Fifth, I found out that I would probably experience mild flu-like symptoms, as my body was detoxing from eating animal products and processed foods.
Sixth, I learned that in recent years, the FDA, AMA, American Cancer Society, American Heart Association and other major health organizations have begun suggesting that we need to eat a lot more veggies, and a lot less meat. (just look at the new “plate” that has replaced the food guide pyramid. I believe it’s not what it should be, but it’s heading in the right direction.)
Although these organizations have to struggle dealing with food industry and pharmaceutical lobbyists, who would generally rather we eat what they sell us and then take a drug to deal with the effects, the evidence has become overwhelming, and recommendations are changing to support what more and more studies show:
eating too much processed foods and too many animal products is bad for your health
I was already eating clean, as I mentioned before, and drinking Vegan Shakeology daily. Milk protein was hard on me, since I’m also lactose intolerant. Which, come to think of it, isn’t surprising, since I’m not a cow, so why would my body be awesome at processing cow’s milk? Shakeology has been an amazing supplement to my already pretty healthy diet. It has tons of fruits, veggies, and superfoods that I would otherwise have a hard time getting every day. So, my detox symptoms only lasted about a day. I felt tired, woozy, and had a dull headache and a bit of stomach discomfort. I drank a lot of water that day, to help flush things out, and I felt great the next day.
I decided after looking at the research, that I wanted to switch to WFPB eating. I’ve been following this eating plan for a little over 3 weeks now. Here are my thoughts so far:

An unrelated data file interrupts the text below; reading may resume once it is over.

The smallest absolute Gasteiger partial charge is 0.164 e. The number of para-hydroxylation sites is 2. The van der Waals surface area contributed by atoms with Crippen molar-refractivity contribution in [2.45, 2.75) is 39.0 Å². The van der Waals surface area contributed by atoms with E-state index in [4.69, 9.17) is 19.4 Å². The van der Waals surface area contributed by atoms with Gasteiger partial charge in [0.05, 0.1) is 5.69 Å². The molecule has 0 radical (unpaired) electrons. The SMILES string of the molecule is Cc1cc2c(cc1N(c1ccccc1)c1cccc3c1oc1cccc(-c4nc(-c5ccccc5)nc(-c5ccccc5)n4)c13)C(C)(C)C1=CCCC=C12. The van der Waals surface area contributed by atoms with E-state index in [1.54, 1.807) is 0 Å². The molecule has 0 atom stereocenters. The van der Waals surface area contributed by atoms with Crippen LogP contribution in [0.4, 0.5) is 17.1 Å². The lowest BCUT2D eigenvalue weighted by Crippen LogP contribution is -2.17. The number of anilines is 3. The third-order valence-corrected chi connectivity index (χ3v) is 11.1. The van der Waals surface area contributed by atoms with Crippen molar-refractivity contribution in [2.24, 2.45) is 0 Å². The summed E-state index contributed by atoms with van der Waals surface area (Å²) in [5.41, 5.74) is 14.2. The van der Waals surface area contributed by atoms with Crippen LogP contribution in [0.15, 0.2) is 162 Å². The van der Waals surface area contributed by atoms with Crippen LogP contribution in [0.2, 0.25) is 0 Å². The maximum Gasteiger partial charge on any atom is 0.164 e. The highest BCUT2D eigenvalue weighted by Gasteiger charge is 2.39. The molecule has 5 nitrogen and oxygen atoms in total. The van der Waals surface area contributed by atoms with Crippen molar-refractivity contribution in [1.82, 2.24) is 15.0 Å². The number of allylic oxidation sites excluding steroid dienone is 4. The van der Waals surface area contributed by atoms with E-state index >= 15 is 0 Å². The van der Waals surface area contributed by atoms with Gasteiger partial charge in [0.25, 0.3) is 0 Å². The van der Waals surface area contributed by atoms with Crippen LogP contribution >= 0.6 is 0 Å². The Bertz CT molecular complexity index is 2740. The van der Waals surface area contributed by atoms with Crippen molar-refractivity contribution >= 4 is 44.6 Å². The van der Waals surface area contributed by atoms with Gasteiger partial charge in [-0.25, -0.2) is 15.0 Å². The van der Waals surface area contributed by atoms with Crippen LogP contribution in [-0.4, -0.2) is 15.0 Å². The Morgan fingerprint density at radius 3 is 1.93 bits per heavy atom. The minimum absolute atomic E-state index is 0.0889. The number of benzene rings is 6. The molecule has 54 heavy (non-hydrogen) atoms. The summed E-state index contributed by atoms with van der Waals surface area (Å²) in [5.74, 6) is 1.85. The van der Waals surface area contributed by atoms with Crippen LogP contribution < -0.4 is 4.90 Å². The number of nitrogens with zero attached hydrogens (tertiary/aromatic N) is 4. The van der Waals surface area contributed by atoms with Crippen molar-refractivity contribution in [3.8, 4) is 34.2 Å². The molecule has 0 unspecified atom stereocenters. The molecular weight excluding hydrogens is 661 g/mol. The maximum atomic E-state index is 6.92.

I don’t miss animal products. Like, not at all. My husband and 4 sons are still staunchly in the “meat is necessary for building muscle” camp. So, I do still cook meat for them. I just make an alternative protein for me. I am, however, gradually introducing dinner menus that don’t include meat (like bean & mushroom chili. Which my hubby loved, btw).
I definitely had more gas at first, and I’m glad I bough the digestive enzymes. BUT, I also feel better. Lighter, less “blah”. My energy has stayed more steady. No afternoon “crash”.
The only thing I am having trouble doing without is honey. It has a lot of health benefits, and if I’m going to add a sweetener to anything, I’d prefer honey over maple syrup. So, I may add that back in.
Lentils are amazingly versatile. Fruit is delicious. And so are veggies.
I am still building my library of recipes. The first week, I ate a whole lot of black beans, lentils, salad and sweet potatoes. I don’t mind eating the same thing a few days in a row, but I don’t want this to start seeming eerily similar to where I was at with chicken breasts a month ago.
So, in conclusion. I so far really like eating WFPB. Will I avoid all animal products forever? I don’t know yet. Time will tell. But, for now, pass me some kale!